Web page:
PubRef for Non-MEDLINE Journals
NLM also has been approached by the National Academy of Sciences to link to journals not covered by MEDLINE, a sort of "white pages" for other journals that have electronic versions. This feature, called PubRef, will enable NLM to accept electronic citations and abstract data from publishers who will supply us with information necessary for linking their records.
Upon retrieving either a PubMed or PubRef citation and linking out to the full-text, a user may browse the references of that article and then link to the referenced article even if that journal is not biomedical. This, of course, assumes that the publisher of the referenced article is participating in the PubRef linking project. Many of the early participants will be publishers of physics and astronomy journals and those that use High Wire Press to put their journals in electronic form.
What's IN and What's OUT
This is the transition year for NLM, so let' see what's in and what's out. Additional journal citations in MEDLINE are definitely IN, as NLM moves away from "one-stop shopping by subject matter" to "one stop shopping by item type." In early June, NLM added to PubMed's MEDLINE approximately 170,000 unique journal citations from HealthSTAR journals. [Editor's Note: For more information please read the article, HealthSTAR Unique Journal Citations Migrate to PubMed, in this issue.] These citations are the start of a new enhanced MEDLINE that will be searchable via PubMed. In 2000, AIDSLINE citations, largely from newsletters and a few journals, will be searchable in PubMed's MEDLINE and included in the AIDS subset to limit retrieval to AIDS-related references.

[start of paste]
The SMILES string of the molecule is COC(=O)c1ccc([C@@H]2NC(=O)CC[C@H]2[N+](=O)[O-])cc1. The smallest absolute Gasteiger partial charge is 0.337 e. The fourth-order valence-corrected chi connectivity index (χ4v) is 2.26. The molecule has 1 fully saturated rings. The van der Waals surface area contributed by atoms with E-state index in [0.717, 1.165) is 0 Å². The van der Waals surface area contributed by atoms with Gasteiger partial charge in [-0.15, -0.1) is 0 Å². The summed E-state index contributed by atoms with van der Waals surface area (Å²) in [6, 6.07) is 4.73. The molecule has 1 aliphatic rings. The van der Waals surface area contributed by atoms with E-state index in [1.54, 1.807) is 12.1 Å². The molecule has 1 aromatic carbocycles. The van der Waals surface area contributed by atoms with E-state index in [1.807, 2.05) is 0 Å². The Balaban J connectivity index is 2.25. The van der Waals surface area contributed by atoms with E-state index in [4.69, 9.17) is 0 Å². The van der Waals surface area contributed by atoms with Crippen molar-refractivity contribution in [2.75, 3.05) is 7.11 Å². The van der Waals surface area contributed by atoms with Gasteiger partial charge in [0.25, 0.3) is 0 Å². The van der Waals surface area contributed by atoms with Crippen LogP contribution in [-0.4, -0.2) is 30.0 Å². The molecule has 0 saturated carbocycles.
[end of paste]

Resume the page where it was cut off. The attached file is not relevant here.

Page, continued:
Until NLM has a new data creation system, these citations will also be added to the databases available via Internet Grateful Med (IGM). HealthSTAR via IGM will continue to have unique monographs possibly not yet found in LocatorPlus. In time, journal citations from BIOETHICS, HISTLINE, AIDSLINE, POPLINE and SPACELINE will be added to PubMed's MEDLINE.
Many of you have asked when NLM would provide PREMEDLINE citations to its licensees. Because PREMEDLINE is updated each weekday, the Library had to wait until it developed a method to distribute these records. This will occur in the next few months, and as a result, licensees of MEDLINE soon will be able to ftp PREMEDLINE data from NLM.
Speaking of what's IN, you can add LocatorPlus, NLM's new Web-based OPAC that is part of our new Integrated Library System. It became available in April, replacing the old CATLINE, AVLINE and SERLINE files. These three files were frozen several months ago but are still searchable as billed databases. However, they will be OUT in a few months.